Attending this training with pastors, teachers, leaders and many other adults who are aware of the current status quo gave us students even more challenge to be focused and responsible.
My Change StoryShepherd Phiri – 18-year-old male - Entumbane High School
I am Daniel Moyo a twenty-year-old young men who is part of an R-Club in Bulawayo. This is one thing adults tend to forget, that their actions and words will affect their off-spring. There is no justifiable reason for anyone to beat up a women or child. This is just wrong and in my book it can never be right. We as man like to prove our power by being forceful when things do not go the way we want them to. It is just sickening. Why can’t men just love without having to extend their physical force or power of any sort.
No woman or child should have to live under abusive circumstances at any given time.
How do you expect a child raised in an abusive home to function normally? They might appear to be normal on the outside but they will be affected by the situation at home. This is one thing adults tend to forget that their actions and words will affect their off-spring. The worst is that some parents do not even want to be held accountable for how their children turn out later in life. Yet their actions cause a dent in their children’s hearts that remains there forever.
I have learnt through interaction in the club that society should take responsibility for what happens around them. We can’t sit in our nice houses and watch the neighbour beating his wife and children and do nothing. I REFUSE.
Violence perpetrators should not be toleratedDaniel Moyo, 20 years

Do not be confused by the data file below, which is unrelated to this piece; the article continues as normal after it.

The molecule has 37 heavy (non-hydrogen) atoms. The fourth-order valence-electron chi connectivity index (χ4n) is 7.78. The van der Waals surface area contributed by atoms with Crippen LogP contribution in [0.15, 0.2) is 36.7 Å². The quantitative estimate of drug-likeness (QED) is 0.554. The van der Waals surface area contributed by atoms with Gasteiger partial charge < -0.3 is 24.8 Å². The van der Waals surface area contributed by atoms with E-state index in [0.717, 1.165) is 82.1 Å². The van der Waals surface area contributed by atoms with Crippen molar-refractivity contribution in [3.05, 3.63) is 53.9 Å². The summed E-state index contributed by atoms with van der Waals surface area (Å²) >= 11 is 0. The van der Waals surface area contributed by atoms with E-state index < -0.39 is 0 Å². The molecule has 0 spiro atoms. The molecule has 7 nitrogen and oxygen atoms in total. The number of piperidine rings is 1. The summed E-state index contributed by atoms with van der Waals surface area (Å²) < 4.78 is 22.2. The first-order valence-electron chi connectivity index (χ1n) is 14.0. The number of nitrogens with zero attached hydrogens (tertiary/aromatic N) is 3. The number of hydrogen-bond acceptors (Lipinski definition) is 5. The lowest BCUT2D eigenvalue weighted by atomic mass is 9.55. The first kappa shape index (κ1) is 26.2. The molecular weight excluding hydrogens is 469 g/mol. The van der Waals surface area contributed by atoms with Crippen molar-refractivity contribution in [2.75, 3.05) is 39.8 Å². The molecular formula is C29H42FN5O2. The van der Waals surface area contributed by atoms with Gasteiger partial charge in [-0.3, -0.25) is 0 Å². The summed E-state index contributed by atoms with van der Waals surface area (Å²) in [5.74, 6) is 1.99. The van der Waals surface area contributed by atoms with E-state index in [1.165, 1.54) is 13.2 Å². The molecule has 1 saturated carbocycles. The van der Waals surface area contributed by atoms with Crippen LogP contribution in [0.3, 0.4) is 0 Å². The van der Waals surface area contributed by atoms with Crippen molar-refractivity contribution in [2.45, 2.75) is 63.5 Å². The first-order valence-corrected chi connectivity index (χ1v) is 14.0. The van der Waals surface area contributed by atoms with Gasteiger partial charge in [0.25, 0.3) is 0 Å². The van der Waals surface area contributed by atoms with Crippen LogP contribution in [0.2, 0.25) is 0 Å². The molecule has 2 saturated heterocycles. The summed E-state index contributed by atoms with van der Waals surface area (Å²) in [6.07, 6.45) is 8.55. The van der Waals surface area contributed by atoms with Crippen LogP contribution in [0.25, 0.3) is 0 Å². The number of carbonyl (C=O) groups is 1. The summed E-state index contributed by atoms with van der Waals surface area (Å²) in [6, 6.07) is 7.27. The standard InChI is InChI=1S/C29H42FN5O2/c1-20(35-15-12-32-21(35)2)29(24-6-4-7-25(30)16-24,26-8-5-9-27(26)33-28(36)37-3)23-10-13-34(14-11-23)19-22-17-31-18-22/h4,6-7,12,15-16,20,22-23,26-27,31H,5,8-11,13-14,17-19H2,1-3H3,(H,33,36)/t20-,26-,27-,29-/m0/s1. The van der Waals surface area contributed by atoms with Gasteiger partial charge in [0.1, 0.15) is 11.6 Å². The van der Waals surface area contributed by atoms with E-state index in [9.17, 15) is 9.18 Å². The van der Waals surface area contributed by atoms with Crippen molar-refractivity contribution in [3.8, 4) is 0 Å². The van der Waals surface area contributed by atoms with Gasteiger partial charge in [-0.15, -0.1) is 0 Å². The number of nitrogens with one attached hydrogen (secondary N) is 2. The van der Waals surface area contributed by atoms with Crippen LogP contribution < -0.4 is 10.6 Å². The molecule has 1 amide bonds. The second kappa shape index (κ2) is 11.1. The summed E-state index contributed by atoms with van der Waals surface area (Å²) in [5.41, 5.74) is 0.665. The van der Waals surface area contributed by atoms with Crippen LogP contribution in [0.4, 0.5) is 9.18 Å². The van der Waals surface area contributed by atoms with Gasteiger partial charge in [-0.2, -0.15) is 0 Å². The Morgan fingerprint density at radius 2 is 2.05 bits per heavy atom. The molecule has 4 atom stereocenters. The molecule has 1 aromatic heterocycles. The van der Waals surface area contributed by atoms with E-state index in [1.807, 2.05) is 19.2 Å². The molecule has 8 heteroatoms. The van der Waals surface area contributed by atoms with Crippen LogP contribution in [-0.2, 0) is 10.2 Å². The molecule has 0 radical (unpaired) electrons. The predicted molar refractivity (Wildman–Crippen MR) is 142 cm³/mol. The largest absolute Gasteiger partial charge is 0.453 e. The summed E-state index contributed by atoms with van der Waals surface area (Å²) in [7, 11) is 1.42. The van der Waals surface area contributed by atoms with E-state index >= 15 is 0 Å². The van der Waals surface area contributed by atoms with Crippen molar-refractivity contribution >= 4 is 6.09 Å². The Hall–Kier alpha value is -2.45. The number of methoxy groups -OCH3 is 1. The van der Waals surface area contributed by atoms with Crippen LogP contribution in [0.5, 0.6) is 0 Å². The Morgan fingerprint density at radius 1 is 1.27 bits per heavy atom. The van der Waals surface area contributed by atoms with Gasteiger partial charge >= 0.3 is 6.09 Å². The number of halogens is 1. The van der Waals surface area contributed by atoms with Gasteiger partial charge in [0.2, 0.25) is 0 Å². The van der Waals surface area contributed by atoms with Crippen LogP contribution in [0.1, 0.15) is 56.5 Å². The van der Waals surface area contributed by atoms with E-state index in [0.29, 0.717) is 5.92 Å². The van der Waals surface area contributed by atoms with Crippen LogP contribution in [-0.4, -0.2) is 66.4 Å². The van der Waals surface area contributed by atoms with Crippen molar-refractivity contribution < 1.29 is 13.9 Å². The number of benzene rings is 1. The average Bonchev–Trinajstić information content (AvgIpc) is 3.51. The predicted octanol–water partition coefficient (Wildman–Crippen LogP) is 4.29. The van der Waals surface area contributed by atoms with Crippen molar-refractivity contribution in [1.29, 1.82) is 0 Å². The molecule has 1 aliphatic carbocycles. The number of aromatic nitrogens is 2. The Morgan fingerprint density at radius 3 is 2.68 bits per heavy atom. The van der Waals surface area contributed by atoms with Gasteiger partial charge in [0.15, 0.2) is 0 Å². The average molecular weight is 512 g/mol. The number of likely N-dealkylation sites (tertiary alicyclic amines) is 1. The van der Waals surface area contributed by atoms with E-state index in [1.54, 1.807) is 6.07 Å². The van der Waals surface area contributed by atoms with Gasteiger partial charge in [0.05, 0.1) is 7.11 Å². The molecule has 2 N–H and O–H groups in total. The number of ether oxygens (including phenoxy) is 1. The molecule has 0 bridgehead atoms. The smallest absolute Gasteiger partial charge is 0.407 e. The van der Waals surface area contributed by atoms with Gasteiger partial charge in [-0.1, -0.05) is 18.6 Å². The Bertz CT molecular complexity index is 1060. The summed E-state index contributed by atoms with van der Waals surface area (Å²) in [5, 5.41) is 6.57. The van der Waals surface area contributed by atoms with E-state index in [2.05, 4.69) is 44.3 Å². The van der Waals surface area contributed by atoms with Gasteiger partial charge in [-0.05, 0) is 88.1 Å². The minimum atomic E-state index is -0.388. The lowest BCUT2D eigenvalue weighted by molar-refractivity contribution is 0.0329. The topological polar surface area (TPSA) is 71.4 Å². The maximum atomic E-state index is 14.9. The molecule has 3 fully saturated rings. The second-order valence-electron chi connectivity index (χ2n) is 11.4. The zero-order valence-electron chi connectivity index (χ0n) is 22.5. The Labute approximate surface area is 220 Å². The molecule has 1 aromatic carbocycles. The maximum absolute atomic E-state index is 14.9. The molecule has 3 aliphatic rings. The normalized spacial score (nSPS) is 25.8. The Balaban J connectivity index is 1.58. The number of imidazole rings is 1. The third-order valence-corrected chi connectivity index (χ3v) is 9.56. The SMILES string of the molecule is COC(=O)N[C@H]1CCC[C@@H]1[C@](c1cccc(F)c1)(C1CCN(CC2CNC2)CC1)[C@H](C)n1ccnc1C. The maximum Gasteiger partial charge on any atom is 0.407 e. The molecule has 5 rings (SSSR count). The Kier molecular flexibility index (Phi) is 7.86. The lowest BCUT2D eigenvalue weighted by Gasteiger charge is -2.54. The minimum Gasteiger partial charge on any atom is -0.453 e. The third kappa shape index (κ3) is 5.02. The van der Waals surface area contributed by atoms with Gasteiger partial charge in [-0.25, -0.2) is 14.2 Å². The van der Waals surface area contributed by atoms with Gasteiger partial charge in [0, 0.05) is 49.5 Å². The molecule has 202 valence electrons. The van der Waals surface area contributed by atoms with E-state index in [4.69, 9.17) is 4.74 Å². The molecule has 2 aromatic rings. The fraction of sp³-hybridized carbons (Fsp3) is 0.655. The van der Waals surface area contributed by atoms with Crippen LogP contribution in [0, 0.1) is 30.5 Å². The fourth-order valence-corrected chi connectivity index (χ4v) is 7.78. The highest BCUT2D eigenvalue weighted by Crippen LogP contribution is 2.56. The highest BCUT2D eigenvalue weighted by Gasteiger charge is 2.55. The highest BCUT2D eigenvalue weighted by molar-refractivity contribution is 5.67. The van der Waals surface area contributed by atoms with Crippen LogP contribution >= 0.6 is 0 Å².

My name is Lungile Sibanda, a girl aged 18 from Entumbane Y-Club. I am who I am because of the YMCA Club. This club transformed me to be a better person and today I am proud to share the story of my change.
Before I was introduced into this club, I was a very bad person in the community, not even a single parent ever wanted to see me hanging around with his/her child. I was given all the bad names at school and even in the community where I stay. Alcohol was my best thing. I never spent a week without drinking alcohol, I even went to the extent that I tampered with dangerous drugs like cocaine. Whenever I took these substances I felt very great and so high. Clubbing was part of me especially on Fridays. I knew every corner of clubs in Bulawayo where I hanged out with all different types of people.
At school my best friends were the big boys and girls who were the bullies. We would enter the school premises drunk or sometimes with alcohol in our bags. I lived a miserable life where I could hardly take any instruction from anyone including prefects, parents and teachers at school.
Before I knew about the YMCA club I was a person with no dedication and no values as well as low-self-esteem. I had no goals in life. Whenever I encountered a problem I would solve it with another problem such as fighting not realising that I was creating more problems. Above all I never cared about my dignity. I believed that fighting, bullying and drinking alcohol was going to make me famous at school and in the society. I would go to school just for the fun of it. I never attended more than four lessons within a week because I was always absconding lessons.
One day, everything changed. The YMCA facilitators came to our school, they taught us many things about life. The key things that I learnt were to protect and value my dignity, ways of solving problems, setting goals, believing in myself and to stay away from violence.
I am now a new person, I have done away with all bad life, I am now living an alcohol free life. I appreciate this club which changed my life
The Story of My ChangeLungile Sibanda